We liked the cornmeal dandelion fritters the best but the cauliflower ones were good too. The difference I noticed was that the cauliflower flour became very thick and goopy, which makes sense, and needed more milk to get to the right consistency to dip the blossoms into the batter. It didn’t fry up quite as crisp either. I think next time I’ll try almond flour batter.
The key to this recipe is that it can be adjusted to fit individual tastes. I added milk a tablespoon at a time and tested out a thick cornmeal batter, with a 1/4 cup milk, compared to a thinner cornmeal batter, with 1/3 cup milk. We found we liked the thicker batter best because we could taste less of the bitter green part around the dandelion petals. My daughter called them dandelion pancakes.
I found it easiest to fold a small handful of blossoms into the batter and then drop them by spoon, one or two blossoms at a time, into a pan covered with oil. Make sure your pan is hot enough to sizzle the batter when you drop it in but don’t let it get too hot. I tend to start with my pan a bit higher than medium heat and then turn it down to medium or lower after I put the food in. A fork works well to flip the fritters. I used avocado oil but olive, coconut or another oil would work too.
Dandelion Blossom Fritters Recipe
This is a basic recipe that can be easily adapted to your favorite ingredients. Choose whatever flour, milk, and seasonings best fit your family’s taste and/or food restrictions.
Print this Simple Dandelion Flower Fritters Recipe to add to your Recipe Binder below:
Dandelion Fritters Recipe
1 to 1 1/2
- one egg
to 1/3 cup milk
- oil for frying
Wash the blossoms, watching carefully for insects.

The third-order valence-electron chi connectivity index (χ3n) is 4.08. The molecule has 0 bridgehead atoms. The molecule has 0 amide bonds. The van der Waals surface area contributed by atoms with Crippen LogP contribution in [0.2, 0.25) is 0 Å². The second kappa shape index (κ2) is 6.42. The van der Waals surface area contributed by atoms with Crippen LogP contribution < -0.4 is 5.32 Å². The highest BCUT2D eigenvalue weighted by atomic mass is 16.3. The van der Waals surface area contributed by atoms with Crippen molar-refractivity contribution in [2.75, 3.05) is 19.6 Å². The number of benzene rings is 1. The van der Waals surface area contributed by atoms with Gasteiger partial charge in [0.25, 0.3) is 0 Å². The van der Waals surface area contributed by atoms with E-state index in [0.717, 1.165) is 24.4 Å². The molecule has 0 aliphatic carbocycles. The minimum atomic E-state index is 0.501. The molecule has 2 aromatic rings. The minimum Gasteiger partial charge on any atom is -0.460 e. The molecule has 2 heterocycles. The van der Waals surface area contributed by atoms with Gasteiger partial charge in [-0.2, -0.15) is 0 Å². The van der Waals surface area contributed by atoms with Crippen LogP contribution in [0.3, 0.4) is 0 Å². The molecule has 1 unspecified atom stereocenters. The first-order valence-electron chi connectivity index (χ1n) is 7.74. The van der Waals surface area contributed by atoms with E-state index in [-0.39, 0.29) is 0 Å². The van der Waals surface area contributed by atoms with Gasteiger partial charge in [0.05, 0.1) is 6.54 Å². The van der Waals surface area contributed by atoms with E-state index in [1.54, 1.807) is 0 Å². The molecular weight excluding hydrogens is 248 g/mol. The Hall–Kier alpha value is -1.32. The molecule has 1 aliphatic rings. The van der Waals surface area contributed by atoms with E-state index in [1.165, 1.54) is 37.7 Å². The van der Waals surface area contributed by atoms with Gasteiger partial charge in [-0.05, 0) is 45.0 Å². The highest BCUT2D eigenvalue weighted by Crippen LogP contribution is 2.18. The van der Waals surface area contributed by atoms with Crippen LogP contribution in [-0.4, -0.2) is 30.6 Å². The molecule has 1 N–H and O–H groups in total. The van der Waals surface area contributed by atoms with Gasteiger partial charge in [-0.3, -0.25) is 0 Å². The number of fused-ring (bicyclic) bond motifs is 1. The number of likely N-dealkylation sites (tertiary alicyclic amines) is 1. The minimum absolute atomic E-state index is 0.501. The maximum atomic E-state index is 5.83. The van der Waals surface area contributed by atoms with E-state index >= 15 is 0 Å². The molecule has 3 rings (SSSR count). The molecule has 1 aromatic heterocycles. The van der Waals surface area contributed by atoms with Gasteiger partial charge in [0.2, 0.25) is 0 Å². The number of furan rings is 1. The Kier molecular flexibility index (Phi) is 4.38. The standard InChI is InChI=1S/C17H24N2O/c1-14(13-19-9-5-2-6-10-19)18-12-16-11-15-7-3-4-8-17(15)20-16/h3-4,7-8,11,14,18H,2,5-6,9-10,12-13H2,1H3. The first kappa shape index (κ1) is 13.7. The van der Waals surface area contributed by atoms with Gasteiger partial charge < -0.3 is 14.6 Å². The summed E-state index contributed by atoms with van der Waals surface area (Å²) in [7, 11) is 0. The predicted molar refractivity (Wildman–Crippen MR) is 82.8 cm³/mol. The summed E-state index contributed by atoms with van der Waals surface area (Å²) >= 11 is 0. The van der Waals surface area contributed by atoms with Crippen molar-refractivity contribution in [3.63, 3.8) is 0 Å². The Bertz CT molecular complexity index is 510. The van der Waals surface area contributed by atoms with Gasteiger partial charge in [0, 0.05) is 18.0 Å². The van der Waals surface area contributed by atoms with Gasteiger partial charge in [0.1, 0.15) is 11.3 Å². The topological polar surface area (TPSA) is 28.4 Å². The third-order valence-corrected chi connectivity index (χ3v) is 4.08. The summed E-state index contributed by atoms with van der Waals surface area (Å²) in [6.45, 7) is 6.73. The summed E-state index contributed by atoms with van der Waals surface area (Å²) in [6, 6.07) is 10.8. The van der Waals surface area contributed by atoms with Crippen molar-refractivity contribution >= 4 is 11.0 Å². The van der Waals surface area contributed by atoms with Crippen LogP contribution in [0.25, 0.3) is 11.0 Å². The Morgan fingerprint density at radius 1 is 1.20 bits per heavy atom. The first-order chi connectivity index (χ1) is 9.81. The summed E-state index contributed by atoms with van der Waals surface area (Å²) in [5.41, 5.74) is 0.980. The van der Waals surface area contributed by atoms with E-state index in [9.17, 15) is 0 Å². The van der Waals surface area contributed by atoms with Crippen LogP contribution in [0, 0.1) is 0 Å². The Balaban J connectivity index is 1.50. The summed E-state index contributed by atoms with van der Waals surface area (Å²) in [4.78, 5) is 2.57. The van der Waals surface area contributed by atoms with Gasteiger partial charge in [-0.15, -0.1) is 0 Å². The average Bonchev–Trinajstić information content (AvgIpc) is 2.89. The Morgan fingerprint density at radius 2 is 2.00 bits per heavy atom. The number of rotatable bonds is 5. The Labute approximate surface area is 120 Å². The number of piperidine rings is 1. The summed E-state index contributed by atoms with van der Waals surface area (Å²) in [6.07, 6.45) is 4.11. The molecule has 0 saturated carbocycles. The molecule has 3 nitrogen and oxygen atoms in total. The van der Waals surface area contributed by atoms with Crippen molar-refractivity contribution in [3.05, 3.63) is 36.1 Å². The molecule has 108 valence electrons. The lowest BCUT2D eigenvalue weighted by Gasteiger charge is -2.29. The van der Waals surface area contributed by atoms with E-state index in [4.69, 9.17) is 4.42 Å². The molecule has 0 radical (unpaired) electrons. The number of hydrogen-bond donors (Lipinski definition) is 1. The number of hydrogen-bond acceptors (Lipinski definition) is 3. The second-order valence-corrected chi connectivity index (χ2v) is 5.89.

Dry, blossom up, on a towel.
Mix up dry ingredients.
Add egg and milk to the dry ingredients.
Heat oil, covering the bottom of a pan.
Dip or fold blossoms into the batter and drop, one or two at a time, into the hot pan.
Fry until golden brown, flip and fry the other side.
Use paper towel to soak up some of the extra oil
This is a basic recipe that can be easily adapted to your favorite ingredients. Choose whatever flour, milk, and seasonings best fits your family’s taste and/or food restrictions.
Next up we’re going to try dandelion bread or biscuits made with dandelion flowers. I’ve seen several recipes online I’d like to modify to be gluten and dairy-free. Another fun project is making homemade modeling clay-colored with dandelion blossoms. It smells lovely and is such a pretty color.
—Get started baking gluten-free with Merissa’s ebook – Frugal Gluten Free.
There are so many fun and tasty ways to use dandelion flowers, which are also sometimes referred to as lion’s tooth. Next year, I’m going to get started even sooner in the spring so I can cook with dandelions as long as possible. Long live the humble but powerful dandelion flowers.
If you enjoyed this post on edible dandelions, here are a few more you may enjoy:
Have you eaten dandelions before? What are your favorite ways to enjoy this flower?
Holly and her nurse husband have one child. She is a journalist who quit her job three and a half years ago when her husband became a travel nurse, making her a stay-at-home traveling mom. Now they are settling down in Minnesota after having lived in five cities in four states.